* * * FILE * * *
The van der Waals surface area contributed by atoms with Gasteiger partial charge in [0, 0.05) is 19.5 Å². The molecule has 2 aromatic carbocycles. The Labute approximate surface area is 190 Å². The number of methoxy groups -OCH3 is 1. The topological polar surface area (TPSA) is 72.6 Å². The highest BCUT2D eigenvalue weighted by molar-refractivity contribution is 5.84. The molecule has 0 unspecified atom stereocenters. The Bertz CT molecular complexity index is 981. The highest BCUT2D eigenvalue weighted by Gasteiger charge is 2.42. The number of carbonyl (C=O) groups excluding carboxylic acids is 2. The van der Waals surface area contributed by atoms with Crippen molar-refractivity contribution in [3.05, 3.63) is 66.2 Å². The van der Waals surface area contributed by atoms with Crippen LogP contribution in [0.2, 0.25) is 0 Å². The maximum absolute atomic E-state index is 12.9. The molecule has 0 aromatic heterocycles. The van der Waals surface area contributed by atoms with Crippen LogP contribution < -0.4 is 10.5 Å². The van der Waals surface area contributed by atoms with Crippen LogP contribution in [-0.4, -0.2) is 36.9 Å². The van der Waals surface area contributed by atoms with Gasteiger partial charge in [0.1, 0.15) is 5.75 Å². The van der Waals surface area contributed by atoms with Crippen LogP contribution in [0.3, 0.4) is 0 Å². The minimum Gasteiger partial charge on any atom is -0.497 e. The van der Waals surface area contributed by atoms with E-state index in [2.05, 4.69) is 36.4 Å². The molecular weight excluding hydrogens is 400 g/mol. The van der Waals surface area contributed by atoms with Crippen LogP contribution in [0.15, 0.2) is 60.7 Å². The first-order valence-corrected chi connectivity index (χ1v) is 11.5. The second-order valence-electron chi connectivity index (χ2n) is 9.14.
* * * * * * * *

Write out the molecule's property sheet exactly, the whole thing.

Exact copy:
The van der Waals surface area contributed by atoms with Gasteiger partial charge in [0, 0.05) is 19.5 Å². The molecule has 2 aromatic carbocycles. The Labute approximate surface area is 190 Å². The number of methoxy groups -OCH3 is 1. The topological polar surface area (TPSA) is 72.6 Å². The highest BCUT2D eigenvalue weighted by molar-refractivity contribution is 5.84. The molecule has 0 unspecified atom stereocenters. The Bertz CT molecular complexity index is 981. The highest BCUT2D eigenvalue weighted by Gasteiger charge is 2.42. The number of carbonyl (C=O) groups excluding carboxylic acids is 2. The van der Waals surface area contributed by atoms with Crippen molar-refractivity contribution in [3.05, 3.63) is 66.2 Å². The van der Waals surface area contributed by atoms with Crippen LogP contribution in [0.2, 0.25) is 0 Å². The maximum absolute atomic E-state index is 12.9. The molecule has 0 aromatic heterocycles. The van der Waals surface area contributed by atoms with Crippen LogP contribution < -0.4 is 10.5 Å². The van der Waals surface area contributed by atoms with Crippen LogP contribution in [-0.4, -0.2) is 36.9 Å². The van der Waals surface area contributed by atoms with Gasteiger partial charge in [0.1, 0.15) is 5.75 Å². The van der Waals surface area contributed by atoms with Crippen LogP contribution in [0.3, 0.4) is 0 Å². The minimum Gasteiger partial charge on any atom is -0.497 e. The van der Waals surface area contributed by atoms with E-state index in [2.05, 4.69) is 36.4 Å². The molecular weight excluding hydrogens is 400 g/mol. The van der Waals surface area contributed by atoms with Crippen LogP contribution in [0.15, 0.2) is 60.7 Å². The first-order valence-corrected chi connectivity index (χ1v) is 11.5. The second-order valence-electron chi connectivity index (χ2n) is 9.14.